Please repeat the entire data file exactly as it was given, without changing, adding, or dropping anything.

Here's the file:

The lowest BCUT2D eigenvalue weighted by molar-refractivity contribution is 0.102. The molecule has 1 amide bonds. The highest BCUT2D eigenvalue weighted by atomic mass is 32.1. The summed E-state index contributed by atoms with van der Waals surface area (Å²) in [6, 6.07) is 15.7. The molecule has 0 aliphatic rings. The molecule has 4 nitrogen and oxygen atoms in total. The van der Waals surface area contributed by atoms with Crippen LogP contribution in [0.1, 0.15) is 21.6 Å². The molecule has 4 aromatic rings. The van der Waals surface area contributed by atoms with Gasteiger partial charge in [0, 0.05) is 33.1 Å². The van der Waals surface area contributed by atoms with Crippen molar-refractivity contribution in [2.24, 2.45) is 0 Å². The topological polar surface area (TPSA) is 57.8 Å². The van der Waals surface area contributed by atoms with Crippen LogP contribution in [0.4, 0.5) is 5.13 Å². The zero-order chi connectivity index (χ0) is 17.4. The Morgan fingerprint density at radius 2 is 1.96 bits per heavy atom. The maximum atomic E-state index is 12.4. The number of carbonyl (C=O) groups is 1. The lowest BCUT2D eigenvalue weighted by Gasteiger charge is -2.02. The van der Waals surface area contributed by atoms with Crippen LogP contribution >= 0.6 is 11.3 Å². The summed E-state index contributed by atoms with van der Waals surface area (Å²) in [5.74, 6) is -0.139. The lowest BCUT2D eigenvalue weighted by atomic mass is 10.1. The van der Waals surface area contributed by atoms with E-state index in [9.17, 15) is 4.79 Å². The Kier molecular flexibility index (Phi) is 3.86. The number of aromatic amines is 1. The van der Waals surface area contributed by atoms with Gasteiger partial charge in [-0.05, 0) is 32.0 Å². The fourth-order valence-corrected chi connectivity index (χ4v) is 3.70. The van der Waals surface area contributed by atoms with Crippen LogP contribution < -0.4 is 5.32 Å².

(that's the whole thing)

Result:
The lowest BCUT2D eigenvalue weighted by molar-refractivity contribution is 0.102. The molecule has 1 amide bonds. The highest BCUT2D eigenvalue weighted by atomic mass is 32.1. The summed E-state index contributed by atoms with van der Waals surface area (Å²) in [6, 6.07) is 15.7. The molecule has 0 aliphatic rings. The molecule has 4 nitrogen and oxygen atoms in total. The van der Waals surface area contributed by atoms with Crippen LogP contribution in [0.1, 0.15) is 21.6 Å². The molecule has 4 aromatic rings. The van der Waals surface area contributed by atoms with Gasteiger partial charge in [0, 0.05) is 33.1 Å². The van der Waals surface area contributed by atoms with Crippen molar-refractivity contribution in [2.24, 2.45) is 0 Å². The topological polar surface area (TPSA) is 57.8 Å². The van der Waals surface area contributed by atoms with Crippen LogP contribution in [0.4, 0.5) is 5.13 Å². The zero-order chi connectivity index (χ0) is 17.4. The Morgan fingerprint density at radius 2 is 1.96 bits per heavy atom. The maximum atomic E-state index is 12.4. The number of carbonyl (C=O) groups is 1. The lowest BCUT2D eigenvalue weighted by Gasteiger charge is -2.02. The van der Waals surface area contributed by atoms with Crippen LogP contribution >= 0.6 is 11.3 Å². The summed E-state index contributed by atoms with van der Waals surface area (Å²) in [5.74, 6) is -0.139. The lowest BCUT2D eigenvalue weighted by atomic mass is 10.1. The van der Waals surface area contributed by atoms with E-state index in [9.17, 15) is 4.79 Å². The Kier molecular flexibility index (Phi) is 3.86. The number of aromatic amines is 1. The van der Waals surface area contributed by atoms with Gasteiger partial charge in [-0.05, 0) is 32.0 Å². The fourth-order valence-corrected chi connectivity index (χ4v) is 3.70. The van der Waals surface area contributed by atoms with Crippen LogP contribution < -0.4 is 5.32 Å².